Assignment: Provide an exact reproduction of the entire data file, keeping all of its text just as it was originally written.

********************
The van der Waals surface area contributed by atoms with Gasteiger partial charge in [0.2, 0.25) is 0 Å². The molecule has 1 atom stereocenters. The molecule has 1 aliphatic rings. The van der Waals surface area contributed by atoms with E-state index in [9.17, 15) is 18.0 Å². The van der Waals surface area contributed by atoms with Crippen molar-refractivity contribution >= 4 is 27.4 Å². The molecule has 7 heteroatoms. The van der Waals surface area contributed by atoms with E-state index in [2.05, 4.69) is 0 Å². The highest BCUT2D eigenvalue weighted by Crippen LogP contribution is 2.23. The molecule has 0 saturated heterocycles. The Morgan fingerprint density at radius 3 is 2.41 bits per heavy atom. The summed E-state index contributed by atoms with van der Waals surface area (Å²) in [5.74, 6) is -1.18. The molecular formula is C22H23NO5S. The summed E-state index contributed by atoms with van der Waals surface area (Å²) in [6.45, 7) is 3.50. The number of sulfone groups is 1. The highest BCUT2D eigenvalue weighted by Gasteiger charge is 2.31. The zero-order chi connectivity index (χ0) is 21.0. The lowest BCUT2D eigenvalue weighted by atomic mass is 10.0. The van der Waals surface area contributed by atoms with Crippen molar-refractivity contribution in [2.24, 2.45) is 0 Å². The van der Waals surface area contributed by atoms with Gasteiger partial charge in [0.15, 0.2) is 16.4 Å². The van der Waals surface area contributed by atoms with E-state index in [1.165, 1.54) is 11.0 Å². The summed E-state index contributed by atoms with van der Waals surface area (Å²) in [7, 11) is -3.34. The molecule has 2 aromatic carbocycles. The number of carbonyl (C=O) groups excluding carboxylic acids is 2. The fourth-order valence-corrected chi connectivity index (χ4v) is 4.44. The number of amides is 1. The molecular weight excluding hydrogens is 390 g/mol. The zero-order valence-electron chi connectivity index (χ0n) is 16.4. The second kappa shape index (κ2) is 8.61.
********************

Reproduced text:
The van der Waals surface area contributed by atoms with Gasteiger partial charge in [0.2, 0.25) is 0 Å². The molecule has 1 atom stereocenters. The molecule has 1 aliphatic rings. The van der Waals surface area contributed by atoms with E-state index in [9.17, 15) is 18.0 Å². The van der Waals surface area contributed by atoms with Crippen molar-refractivity contribution >= 4 is 27.4 Å². The molecule has 7 heteroatoms. The van der Waals surface area contributed by atoms with E-state index in [2.05, 4.69) is 0 Å². The highest BCUT2D eigenvalue weighted by Crippen LogP contribution is 2.23. The molecule has 0 saturated heterocycles. The Morgan fingerprint density at radius 3 is 2.41 bits per heavy atom. The summed E-state index contributed by atoms with van der Waals surface area (Å²) in [5.74, 6) is -1.18. The molecular formula is C22H23NO5S. The summed E-state index contributed by atoms with van der Waals surface area (Å²) in [6.45, 7) is 3.50. The number of sulfone groups is 1. The highest BCUT2D eigenvalue weighted by Gasteiger charge is 2.31. The zero-order chi connectivity index (χ0) is 21.0. The lowest BCUT2D eigenvalue weighted by atomic mass is 10.0. The van der Waals surface area contributed by atoms with Crippen molar-refractivity contribution in [2.24, 2.45) is 0 Å². The van der Waals surface area contributed by atoms with Gasteiger partial charge in [0.15, 0.2) is 16.4 Å². The van der Waals surface area contributed by atoms with E-state index in [1.165, 1.54) is 11.0 Å². The summed E-state index contributed by atoms with van der Waals surface area (Å²) in [7, 11) is -3.34. The molecule has 2 aromatic carbocycles. The number of carbonyl (C=O) groups excluding carboxylic acids is 2. The fourth-order valence-corrected chi connectivity index (χ4v) is 4.44. The number of amides is 1. The molecular weight excluding hydrogens is 390 g/mol. The zero-order valence-electron chi connectivity index (χ0n) is 16.4. The second kappa shape index (κ2) is 8.61.